Cytogenetic Abnormalities In Myeloma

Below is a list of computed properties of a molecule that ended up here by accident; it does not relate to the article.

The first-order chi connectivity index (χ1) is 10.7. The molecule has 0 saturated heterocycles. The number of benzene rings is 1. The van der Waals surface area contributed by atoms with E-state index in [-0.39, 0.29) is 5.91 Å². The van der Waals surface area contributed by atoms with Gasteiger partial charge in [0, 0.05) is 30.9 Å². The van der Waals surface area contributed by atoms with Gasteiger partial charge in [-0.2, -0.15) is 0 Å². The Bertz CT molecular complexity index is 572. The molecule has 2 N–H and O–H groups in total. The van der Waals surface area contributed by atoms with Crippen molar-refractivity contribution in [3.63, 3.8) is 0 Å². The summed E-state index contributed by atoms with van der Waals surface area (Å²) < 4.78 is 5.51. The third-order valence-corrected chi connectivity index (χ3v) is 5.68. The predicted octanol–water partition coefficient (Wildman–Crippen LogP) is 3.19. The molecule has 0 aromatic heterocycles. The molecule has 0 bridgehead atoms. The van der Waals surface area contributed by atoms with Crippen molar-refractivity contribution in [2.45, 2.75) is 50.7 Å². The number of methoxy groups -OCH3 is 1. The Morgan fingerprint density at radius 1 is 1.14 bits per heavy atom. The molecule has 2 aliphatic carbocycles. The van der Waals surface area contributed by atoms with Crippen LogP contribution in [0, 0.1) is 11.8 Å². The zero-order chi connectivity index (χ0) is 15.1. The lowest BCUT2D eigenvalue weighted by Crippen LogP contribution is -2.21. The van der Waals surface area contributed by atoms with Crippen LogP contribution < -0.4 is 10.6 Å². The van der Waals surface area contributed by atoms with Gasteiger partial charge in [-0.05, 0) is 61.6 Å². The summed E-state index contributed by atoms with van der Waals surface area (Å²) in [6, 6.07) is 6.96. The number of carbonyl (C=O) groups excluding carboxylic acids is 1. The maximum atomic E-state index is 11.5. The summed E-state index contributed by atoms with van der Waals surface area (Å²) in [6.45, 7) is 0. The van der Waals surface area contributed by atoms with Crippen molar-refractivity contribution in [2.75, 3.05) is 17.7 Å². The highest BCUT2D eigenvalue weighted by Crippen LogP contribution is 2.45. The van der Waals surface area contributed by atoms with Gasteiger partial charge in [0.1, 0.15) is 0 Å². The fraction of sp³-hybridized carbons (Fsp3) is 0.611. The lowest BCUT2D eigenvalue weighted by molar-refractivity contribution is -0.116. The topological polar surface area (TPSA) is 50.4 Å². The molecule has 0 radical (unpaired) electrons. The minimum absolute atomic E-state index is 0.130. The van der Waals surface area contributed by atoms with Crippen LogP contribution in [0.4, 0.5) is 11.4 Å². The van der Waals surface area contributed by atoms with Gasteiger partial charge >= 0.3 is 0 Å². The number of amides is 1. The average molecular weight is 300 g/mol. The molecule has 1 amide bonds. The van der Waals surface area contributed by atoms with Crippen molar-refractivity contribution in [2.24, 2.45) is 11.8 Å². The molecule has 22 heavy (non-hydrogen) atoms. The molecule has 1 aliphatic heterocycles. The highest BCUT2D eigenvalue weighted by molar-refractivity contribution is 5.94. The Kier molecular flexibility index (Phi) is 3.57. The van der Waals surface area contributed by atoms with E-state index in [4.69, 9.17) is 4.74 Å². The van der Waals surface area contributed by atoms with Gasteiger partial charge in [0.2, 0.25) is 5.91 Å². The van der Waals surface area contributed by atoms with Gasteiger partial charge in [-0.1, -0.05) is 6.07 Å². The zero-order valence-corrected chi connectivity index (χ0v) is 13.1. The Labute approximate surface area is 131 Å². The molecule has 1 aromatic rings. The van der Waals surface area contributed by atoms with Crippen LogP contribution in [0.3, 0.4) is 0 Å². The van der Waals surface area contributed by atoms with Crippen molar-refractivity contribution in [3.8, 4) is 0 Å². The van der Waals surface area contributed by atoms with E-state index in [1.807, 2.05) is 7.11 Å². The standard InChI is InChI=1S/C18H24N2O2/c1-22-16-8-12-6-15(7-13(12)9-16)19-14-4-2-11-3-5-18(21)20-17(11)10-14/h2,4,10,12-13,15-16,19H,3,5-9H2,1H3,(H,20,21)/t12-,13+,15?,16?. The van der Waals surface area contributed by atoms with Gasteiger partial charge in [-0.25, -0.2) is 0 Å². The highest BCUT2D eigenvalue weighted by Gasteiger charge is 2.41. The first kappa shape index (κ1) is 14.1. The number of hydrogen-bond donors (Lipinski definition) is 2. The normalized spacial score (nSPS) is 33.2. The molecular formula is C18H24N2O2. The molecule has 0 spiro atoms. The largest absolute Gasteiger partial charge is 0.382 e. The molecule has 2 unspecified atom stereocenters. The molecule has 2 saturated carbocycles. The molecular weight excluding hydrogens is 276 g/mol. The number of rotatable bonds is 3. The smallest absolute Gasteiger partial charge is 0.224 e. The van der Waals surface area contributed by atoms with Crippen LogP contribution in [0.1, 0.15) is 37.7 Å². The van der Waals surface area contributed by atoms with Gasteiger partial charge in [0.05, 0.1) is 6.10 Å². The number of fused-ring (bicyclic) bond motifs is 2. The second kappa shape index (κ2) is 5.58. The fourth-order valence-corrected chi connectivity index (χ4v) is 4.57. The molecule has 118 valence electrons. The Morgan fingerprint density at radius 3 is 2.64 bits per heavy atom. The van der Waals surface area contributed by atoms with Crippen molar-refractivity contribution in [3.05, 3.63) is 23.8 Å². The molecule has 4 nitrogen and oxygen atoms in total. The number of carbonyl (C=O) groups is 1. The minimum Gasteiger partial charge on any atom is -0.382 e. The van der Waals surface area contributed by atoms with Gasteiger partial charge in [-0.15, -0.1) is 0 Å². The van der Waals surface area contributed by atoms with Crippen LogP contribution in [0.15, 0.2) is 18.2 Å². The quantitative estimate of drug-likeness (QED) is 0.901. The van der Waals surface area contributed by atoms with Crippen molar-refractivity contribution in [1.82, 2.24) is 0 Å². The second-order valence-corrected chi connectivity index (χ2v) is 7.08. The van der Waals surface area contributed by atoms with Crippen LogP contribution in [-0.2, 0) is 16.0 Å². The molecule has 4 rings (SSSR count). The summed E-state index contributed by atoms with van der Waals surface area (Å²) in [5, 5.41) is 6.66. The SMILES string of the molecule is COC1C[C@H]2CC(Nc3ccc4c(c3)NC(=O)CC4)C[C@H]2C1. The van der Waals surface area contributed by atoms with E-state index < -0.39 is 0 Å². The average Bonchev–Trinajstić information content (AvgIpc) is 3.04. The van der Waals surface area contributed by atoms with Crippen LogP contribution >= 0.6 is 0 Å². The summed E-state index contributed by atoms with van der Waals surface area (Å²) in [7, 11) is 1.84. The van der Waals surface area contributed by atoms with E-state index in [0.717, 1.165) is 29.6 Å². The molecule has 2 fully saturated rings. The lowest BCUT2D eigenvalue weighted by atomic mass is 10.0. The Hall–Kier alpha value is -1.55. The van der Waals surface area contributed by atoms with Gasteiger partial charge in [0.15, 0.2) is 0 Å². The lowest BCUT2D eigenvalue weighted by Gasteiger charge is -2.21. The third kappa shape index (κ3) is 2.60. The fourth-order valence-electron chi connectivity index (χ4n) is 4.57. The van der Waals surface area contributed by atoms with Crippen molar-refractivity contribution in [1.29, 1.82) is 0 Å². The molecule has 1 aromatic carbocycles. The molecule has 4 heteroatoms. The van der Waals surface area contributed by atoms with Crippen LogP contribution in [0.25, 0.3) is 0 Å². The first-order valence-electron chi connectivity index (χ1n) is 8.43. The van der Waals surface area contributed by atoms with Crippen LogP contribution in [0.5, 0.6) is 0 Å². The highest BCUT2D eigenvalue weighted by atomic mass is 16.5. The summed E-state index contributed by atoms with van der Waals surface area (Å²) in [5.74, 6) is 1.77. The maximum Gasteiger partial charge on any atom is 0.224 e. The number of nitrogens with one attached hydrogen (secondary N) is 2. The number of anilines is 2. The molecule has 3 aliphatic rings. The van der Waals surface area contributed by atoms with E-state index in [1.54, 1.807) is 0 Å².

Chromosome studies in multiple myeloma have become an important part of the management of myeloma patients. Early investigations were based on conventional karyotype analysis, with the detection of recurrent abnormalities, such as monosomy 13 and t(11;14). In recent years, developments in molecular cytogenetics ranging from metaphase and interphase fluorescent in situ hybridization (FISH) to multicolor spectral karyotyping (M-FISH) and comparative genomic hybridization (CGH) have greatly increased the range and number of detectable cytogenetic abnormalities (Figure 81.6). These techniques have overcome some limitations of conventional cytogenetics (CC) in myeloma, including (1) low mitotic index of myeloma cells; (2) multiple complex chromosomal abnormalities of myeloma complicating the identification of specific chromosomes; and (3) telomeric locations of translocational breakpoints and deletional sites, especially in 14q23.

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